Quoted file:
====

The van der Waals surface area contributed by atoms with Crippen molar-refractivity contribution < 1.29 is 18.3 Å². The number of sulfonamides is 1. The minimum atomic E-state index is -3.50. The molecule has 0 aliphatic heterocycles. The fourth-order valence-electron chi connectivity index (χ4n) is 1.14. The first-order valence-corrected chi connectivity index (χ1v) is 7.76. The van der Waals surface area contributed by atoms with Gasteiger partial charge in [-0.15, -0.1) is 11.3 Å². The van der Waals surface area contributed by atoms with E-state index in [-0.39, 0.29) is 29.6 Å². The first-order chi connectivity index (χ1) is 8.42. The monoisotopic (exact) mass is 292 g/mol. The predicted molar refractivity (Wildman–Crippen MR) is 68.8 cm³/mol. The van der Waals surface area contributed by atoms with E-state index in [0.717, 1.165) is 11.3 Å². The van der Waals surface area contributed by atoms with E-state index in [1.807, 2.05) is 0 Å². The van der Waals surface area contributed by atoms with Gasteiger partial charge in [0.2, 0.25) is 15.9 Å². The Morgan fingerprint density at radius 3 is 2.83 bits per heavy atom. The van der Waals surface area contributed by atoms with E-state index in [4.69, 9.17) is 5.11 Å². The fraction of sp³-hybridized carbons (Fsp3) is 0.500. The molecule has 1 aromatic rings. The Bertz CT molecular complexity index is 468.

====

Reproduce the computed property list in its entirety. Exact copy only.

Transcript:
The van der Waals surface area contributed by atoms with Crippen molar-refractivity contribution < 1.29 is 18.3 Å². The number of sulfonamides is 1. The minimum atomic E-state index is -3.50. The molecule has 0 aliphatic heterocycles. The fourth-order valence-electron chi connectivity index (χ4n) is 1.14. The first-order valence-corrected chi connectivity index (χ1v) is 7.76. The van der Waals surface area contributed by atoms with Gasteiger partial charge in [-0.15, -0.1) is 11.3 Å². The van der Waals surface area contributed by atoms with E-state index in [-0.39, 0.29) is 29.6 Å². The first-order chi connectivity index (χ1) is 8.42. The monoisotopic (exact) mass is 292 g/mol. The predicted molar refractivity (Wildman–Crippen MR) is 68.8 cm³/mol. The van der Waals surface area contributed by atoms with E-state index in [0.717, 1.165) is 11.3 Å². The van der Waals surface area contributed by atoms with E-state index in [1.807, 2.05) is 0 Å². The van der Waals surface area contributed by atoms with Gasteiger partial charge in [0.2, 0.25) is 15.9 Å². The Morgan fingerprint density at radius 3 is 2.83 bits per heavy atom. The van der Waals surface area contributed by atoms with E-state index in [4.69, 9.17) is 5.11 Å². The fraction of sp³-hybridized carbons (Fsp3) is 0.500. The molecule has 1 aromatic rings. The Bertz CT molecular complexity index is 468.